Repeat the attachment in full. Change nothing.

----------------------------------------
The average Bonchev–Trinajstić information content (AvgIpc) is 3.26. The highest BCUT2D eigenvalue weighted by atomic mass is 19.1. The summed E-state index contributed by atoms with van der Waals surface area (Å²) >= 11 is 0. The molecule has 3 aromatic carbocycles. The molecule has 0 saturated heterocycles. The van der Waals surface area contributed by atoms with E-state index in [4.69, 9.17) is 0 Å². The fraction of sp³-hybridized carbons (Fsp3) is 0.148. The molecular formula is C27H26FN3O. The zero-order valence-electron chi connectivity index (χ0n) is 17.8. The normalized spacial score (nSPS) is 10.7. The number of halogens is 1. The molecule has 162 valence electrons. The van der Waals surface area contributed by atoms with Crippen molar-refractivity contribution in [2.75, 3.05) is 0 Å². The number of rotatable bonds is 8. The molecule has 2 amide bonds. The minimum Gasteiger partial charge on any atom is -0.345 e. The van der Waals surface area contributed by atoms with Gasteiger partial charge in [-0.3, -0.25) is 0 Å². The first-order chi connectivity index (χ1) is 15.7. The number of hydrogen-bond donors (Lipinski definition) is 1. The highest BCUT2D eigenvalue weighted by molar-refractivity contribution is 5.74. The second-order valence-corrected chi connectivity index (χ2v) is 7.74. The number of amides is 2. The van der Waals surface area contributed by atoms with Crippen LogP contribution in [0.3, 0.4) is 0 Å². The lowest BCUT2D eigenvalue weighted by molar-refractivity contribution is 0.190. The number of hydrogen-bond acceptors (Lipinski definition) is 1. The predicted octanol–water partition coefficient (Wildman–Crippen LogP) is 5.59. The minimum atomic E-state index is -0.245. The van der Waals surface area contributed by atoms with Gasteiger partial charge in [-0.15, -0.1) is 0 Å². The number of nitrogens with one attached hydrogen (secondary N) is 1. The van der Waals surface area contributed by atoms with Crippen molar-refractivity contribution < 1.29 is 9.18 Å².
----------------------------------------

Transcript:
The average Bonchev–Trinajstić information content (AvgIpc) is 3.26. The highest BCUT2D eigenvalue weighted by atomic mass is 19.1. The summed E-state index contributed by atoms with van der Waals surface area (Å²) >= 11 is 0. The molecule has 3 aromatic carbocycles. The molecule has 0 saturated heterocycles. The van der Waals surface area contributed by atoms with E-state index in [4.69, 9.17) is 0 Å². The fraction of sp³-hybridized carbons (Fsp3) is 0.148. The molecular formula is C27H26FN3O. The zero-order valence-electron chi connectivity index (χ0n) is 17.8. The normalized spacial score (nSPS) is 10.7. The number of halogens is 1. The molecule has 162 valence electrons. The van der Waals surface area contributed by atoms with Crippen molar-refractivity contribution in [2.75, 3.05) is 0 Å². The number of rotatable bonds is 8. The molecule has 2 amide bonds. The minimum Gasteiger partial charge on any atom is -0.345 e. The van der Waals surface area contributed by atoms with Gasteiger partial charge in [-0.3, -0.25) is 0 Å². The first-order chi connectivity index (χ1) is 15.7. The number of hydrogen-bond donors (Lipinski definition) is 1. The highest BCUT2D eigenvalue weighted by molar-refractivity contribution is 5.74. The second-order valence-corrected chi connectivity index (χ2v) is 7.74. The number of amides is 2. The van der Waals surface area contributed by atoms with Crippen LogP contribution in [0.3, 0.4) is 0 Å². The lowest BCUT2D eigenvalue weighted by molar-refractivity contribution is 0.190. The number of hydrogen-bond acceptors (Lipinski definition) is 1. The predicted octanol–water partition coefficient (Wildman–Crippen LogP) is 5.59. The minimum atomic E-state index is -0.245. The van der Waals surface area contributed by atoms with Gasteiger partial charge in [-0.15, -0.1) is 0 Å². The number of nitrogens with one attached hydrogen (secondary N) is 1. The van der Waals surface area contributed by atoms with Crippen molar-refractivity contribution < 1.29 is 9.18 Å².